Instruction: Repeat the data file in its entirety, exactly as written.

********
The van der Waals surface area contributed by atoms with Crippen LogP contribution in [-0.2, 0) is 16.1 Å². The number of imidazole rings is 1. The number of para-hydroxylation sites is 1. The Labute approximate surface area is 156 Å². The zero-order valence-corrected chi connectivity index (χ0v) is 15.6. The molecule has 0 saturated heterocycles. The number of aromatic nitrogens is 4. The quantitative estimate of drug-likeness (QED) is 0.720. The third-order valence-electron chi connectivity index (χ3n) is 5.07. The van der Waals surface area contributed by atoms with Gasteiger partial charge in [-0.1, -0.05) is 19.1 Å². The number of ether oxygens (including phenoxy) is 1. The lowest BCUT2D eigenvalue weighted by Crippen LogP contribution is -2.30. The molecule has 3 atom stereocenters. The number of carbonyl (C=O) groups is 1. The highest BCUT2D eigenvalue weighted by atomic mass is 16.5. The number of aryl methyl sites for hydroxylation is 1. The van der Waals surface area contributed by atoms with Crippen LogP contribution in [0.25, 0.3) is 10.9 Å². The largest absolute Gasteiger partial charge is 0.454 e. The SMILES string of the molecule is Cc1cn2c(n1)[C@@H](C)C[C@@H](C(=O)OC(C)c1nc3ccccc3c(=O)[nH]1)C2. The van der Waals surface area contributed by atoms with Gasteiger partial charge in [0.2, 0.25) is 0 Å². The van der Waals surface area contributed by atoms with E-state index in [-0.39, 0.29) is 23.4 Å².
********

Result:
The van der Waals surface area contributed by atoms with Crippen LogP contribution in [-0.2, 0) is 16.1 Å². The number of imidazole rings is 1. The number of para-hydroxylation sites is 1. The Labute approximate surface area is 156 Å². The zero-order valence-corrected chi connectivity index (χ0v) is 15.6. The molecule has 0 saturated heterocycles. The number of aromatic nitrogens is 4. The quantitative estimate of drug-likeness (QED) is 0.720. The third-order valence-electron chi connectivity index (χ3n) is 5.07. The van der Waals surface area contributed by atoms with Gasteiger partial charge in [-0.1, -0.05) is 19.1 Å². The number of ether oxygens (including phenoxy) is 1. The lowest BCUT2D eigenvalue weighted by Crippen LogP contribution is -2.30. The molecule has 3 atom stereocenters. The number of carbonyl (C=O) groups is 1. The highest BCUT2D eigenvalue weighted by atomic mass is 16.5. The number of aryl methyl sites for hydroxylation is 1. The van der Waals surface area contributed by atoms with Crippen LogP contribution in [0.25, 0.3) is 10.9 Å². The largest absolute Gasteiger partial charge is 0.454 e. The SMILES string of the molecule is Cc1cn2c(n1)[C@@H](C)C[C@@H](C(=O)OC(C)c1nc3ccccc3c(=O)[nH]1)C2. The van der Waals surface area contributed by atoms with Gasteiger partial charge in [0.2, 0.25) is 0 Å². The van der Waals surface area contributed by atoms with E-state index in [-0.39, 0.29) is 23.4 Å².